Shifts in Holiday Buying Behavior Fuel Changes in Ad Spending Patterns

by Kathleen Booth, on Jan 26, 2021 9:00:00 AM

U.S. consumers threw budgets to the wind and shopped ‘til they dropped during the 2020 holiday buying season. Forecasters estimated a $755.3B spend, averaging at about $850 per person. Deloitte envisioned a 25-35% increase in ecommerce sales, which represents a 14.7% increase from 2019. And consumers did not disappoint.

Bottom line? Even with the uncertainty of a pandemic and record-breaking unemployment numbers, people went shopping, and they did it largely online.

This reality, fueled in part by COVID, changed the ad landscape this past year in a major way. A few standout dynamics are worth mentioning.

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COVID-19 and Holiday Retail

Both brick and mortar and online platforms had laser-focused strategies to boost sales during the 2020 holiday season. Even as various states upheld some form of stay-at-home restrictions or social distancing standards, in-person shopping wasn’t totally off-limits for many areas. 

Historically, retailers' marketing goals for the holidays centered around strategies to optimize specific shopping days such as Black Friday and Cyber Monday.

Traditionally, retailers have built up excitement for their sales on these days through ad campaigns designed to educate buyers in advance about the deals that would be available with the goal of driving massive in-store foot traffic along with online purchasing during the day the sale goes live. 

With COVID limiting the amount of foot traffic retailers could allow in stores, 2020 upended this tradition by forcing retailers to spread sales out over multiple days, offering pick-up options and expanding store hours. This in turn spread out brand advertiser spending over a longer period of time, driving sustained increases in CPMs through the latter half of the year (a trend further fueled by election-related ad spending).

The approach worked. RetailNext reports a 48% decrease in Black Friday (in-person) shopping, but a surprising 36.3% increase in spend per customer. This means that, even though fewer people got out to stores, the ones that did were willing to spend more.

Even retailers that see the bulk of their revenue from in-person transactions took advantage of growing online audiences and the holiday season saw increased offers of ecommerce deals from brands like BestBuy, Target and Walmart.

And everyone got a piece of the Monday-after-Black-Friday action. Cyber Monday, the largest online shopping day in the U.S., saw a 15.1% increase from last year, delivering $10.8B in sales.

The COVID-19 pandemic accelerated many brands—big and small—into the digital marketplace and multichannel retailing is probably here to stay.

Ecommerce: Holiday 2020 Mind Games

A shift away from single day sales and the related smoothing out of holiday ad spending isn’t the only shift worth noting. Many retailers use lightning deals and limited time offers—ad strategies that literally make people afraid of missing out in order to generate more impulse buys and add-ons. And they work by capitalizing on some basic psychology.

For example, Amazon readily leverages sales psychology with its annual Prime Day. The concepts of scarcity and exclusivity are behind Amazon's use of limited time, “can’t-miss bargains” during the company's 48-hour Prime Day each year. 

The success of sales events like Prime Day has spurred steep competition and inspired other retailers to piggy back on the surge of online shopper interest by launching parallel campaigns.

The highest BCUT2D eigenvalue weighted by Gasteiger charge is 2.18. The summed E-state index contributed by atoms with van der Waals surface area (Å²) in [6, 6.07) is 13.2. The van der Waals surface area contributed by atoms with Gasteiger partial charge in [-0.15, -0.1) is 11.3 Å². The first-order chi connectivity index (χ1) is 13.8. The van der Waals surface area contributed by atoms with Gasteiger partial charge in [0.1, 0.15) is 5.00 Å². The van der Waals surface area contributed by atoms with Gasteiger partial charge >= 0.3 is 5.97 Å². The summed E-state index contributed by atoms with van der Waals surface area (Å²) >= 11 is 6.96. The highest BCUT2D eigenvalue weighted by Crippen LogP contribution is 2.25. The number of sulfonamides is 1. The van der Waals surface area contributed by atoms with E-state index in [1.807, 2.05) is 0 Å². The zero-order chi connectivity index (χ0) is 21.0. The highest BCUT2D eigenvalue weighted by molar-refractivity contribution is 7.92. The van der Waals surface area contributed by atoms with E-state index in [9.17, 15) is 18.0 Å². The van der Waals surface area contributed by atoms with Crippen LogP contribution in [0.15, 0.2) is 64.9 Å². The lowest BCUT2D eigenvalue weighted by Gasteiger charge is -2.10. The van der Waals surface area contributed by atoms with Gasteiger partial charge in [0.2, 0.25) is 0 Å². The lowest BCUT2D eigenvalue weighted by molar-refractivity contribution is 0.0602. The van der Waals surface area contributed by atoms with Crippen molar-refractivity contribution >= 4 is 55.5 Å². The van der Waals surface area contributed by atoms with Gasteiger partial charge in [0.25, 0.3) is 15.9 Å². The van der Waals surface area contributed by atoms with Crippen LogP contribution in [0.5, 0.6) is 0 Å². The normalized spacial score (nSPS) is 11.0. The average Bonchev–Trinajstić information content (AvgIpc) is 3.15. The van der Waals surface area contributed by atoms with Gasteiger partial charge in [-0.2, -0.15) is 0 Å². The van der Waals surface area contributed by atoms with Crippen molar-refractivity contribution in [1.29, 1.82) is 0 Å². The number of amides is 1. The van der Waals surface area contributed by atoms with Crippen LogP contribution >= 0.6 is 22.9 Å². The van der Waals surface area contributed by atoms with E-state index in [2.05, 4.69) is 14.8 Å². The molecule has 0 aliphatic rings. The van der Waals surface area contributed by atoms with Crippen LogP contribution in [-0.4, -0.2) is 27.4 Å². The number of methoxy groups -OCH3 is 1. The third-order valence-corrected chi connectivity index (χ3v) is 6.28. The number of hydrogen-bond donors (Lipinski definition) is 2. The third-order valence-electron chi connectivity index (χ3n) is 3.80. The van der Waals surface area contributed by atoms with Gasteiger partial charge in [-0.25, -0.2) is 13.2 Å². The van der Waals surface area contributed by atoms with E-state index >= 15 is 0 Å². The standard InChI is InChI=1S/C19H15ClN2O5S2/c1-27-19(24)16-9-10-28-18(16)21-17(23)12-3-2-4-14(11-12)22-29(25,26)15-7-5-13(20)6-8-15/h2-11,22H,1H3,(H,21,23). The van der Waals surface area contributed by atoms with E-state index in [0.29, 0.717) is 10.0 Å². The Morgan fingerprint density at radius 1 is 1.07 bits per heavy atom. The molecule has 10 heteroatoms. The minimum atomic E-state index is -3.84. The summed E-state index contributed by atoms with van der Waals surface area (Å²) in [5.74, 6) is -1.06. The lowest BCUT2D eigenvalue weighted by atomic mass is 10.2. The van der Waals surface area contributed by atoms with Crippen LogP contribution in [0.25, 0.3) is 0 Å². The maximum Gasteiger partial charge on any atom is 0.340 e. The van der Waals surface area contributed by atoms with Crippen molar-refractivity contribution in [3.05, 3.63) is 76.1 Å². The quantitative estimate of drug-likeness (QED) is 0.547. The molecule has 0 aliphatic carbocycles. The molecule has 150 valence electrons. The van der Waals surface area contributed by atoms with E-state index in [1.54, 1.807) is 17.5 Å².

This too spreads ad spending over a larger period as brand advertisers run campaigns in advance of their sales to showcase deals before they launch and create hype in anticipation of sales events.

It furthers the trend we discussed above where ad dollars are spread over a longer period around discounts rather than in a direct spike right before on the day of a promotion. The effect of all of this is sustained higher CPMs throughout the holiday season as opposed to the trend seen in previous years where CPMs spiked dramatically around Black Friday and Cyber Monday.

What’s Next: Ecomm and Ads in 2021

Heading into 2021, experts are predicting some interesting ecommerce trends that promise to have an effect on ad spend in the coming year. Here is some of what they anticipate:

Shopify Report:

  • DTC brands are seeing increasing success with automated shipping and fulfillment
  • “Humanizing” brands and marketing is informing ad strategies/content
  • More than ever, consumers are buying items like groceries and home essentials online
  • Consumers want convenience and immediacy
  • Offline-online innovations—including buying from anywhere and augmented reality—are increasingly preferred by online shoppers

Catalyst and Kantar Report:

  • 66% of buyers pick a retailer because of convenience
  • 47% of buyers pick a retailer because of price or value
  • 54% of online shoppers who are exposed to ad say it reminded them to buy something they needed or gave them an idea to buy something they want
  • 49% of online buyers will scroll past page one of search results to find what they’re looking for
  • 59% of online buyers are aware of social commerce

SEMRush Article:

  • Ecomm is projected to reach $4.5T worldwide in 2021
  • 22% of global purchases will be digital by the year 2023
  • Brand and discovery channels are an increasingly important part of conversion
  • Omni-channel marketing is crucial, especially as it addresses digital spending and crosses online-to-offline divides
  • Search engines and social media are the two most important channels for ecommerce retailers SMART Report

Want to learn more? Download the SMART Report to learn about all of the trends and data associated with malvertising attacks in Q4 and across the entirety of 2020.

Q4 2020 smart report


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